A united front: Coordinated efforts are essential during mass violence events
Fire crews must work with EMS, police and other agencies to prepare and prevent independent operations that could compromise responder safety
The alarm comes in as a possible fight with injuries. You and your crew board your engine and respond as requested.
While en route, dispatch notifies you that they have now received several 911 calls reporting that there is a large crowd at the location, many are injured, and law enforcement has been dispatched as well.
As you approach the intersection of the alarm address, you see a massive group of people gathered and blocking the road. Law enforcement is arriving at the same time and begins to exit their vehicles and approach the group.
As you instruct your driver where to stage the engine, a young women appears at your door with her boyfriend who is bleeding from a laceration to the side of his head. She is screaming for you to help them.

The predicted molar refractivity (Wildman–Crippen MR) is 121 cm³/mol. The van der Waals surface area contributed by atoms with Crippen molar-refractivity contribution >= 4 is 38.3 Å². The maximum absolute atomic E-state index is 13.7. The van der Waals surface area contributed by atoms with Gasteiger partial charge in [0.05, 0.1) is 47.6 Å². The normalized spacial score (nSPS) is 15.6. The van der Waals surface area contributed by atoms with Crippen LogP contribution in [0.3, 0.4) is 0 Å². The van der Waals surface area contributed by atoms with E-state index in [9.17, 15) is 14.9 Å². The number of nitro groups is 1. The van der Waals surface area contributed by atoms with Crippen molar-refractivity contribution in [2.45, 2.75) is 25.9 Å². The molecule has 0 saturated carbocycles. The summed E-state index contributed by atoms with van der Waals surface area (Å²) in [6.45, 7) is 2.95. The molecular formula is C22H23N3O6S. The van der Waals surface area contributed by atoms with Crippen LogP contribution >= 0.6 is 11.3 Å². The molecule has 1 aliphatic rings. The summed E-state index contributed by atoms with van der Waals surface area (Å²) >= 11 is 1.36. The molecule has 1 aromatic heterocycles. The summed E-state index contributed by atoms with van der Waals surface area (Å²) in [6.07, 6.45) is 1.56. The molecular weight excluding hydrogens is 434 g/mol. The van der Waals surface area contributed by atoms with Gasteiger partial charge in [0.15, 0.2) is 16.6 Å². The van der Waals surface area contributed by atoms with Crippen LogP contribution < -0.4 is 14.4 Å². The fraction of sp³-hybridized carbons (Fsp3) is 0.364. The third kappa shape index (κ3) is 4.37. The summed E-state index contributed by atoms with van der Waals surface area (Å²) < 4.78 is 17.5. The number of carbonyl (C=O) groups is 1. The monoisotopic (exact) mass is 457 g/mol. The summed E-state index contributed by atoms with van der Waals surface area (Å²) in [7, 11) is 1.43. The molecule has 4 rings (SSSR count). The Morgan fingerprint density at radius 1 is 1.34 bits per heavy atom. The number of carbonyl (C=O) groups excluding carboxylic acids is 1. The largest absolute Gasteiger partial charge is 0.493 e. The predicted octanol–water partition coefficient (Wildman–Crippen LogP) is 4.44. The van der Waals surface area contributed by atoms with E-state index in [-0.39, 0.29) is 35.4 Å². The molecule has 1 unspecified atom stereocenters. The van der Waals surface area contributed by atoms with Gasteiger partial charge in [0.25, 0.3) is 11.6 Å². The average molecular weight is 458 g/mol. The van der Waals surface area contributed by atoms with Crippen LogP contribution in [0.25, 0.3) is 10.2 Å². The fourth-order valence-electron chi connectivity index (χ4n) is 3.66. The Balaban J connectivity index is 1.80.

A loud noise draws your attention from the woman to the windshield of your engine that now has a crack in it from top to bottom. At the same instant, your driver yells that some guy just threw a brick at the truck. You hear the sirens of two private EMS transport units arriving behind you, and your mind races to decide what to do next.
While some may believe this sounds farfetched, I assure you that this scenario could play out for any fire and EMS agency, particularly as we face dynamic challenges involving disputes over coronavirus and, more recently, civil unrest.
[Read next: Firefighters attacked, apparatus damaged during civil unrest]
Coordinated efforts and incident command
The one big question that always surfaces at such incidents: Who is in charge? Further, who establishes and prioritizes the immediate incident objectives?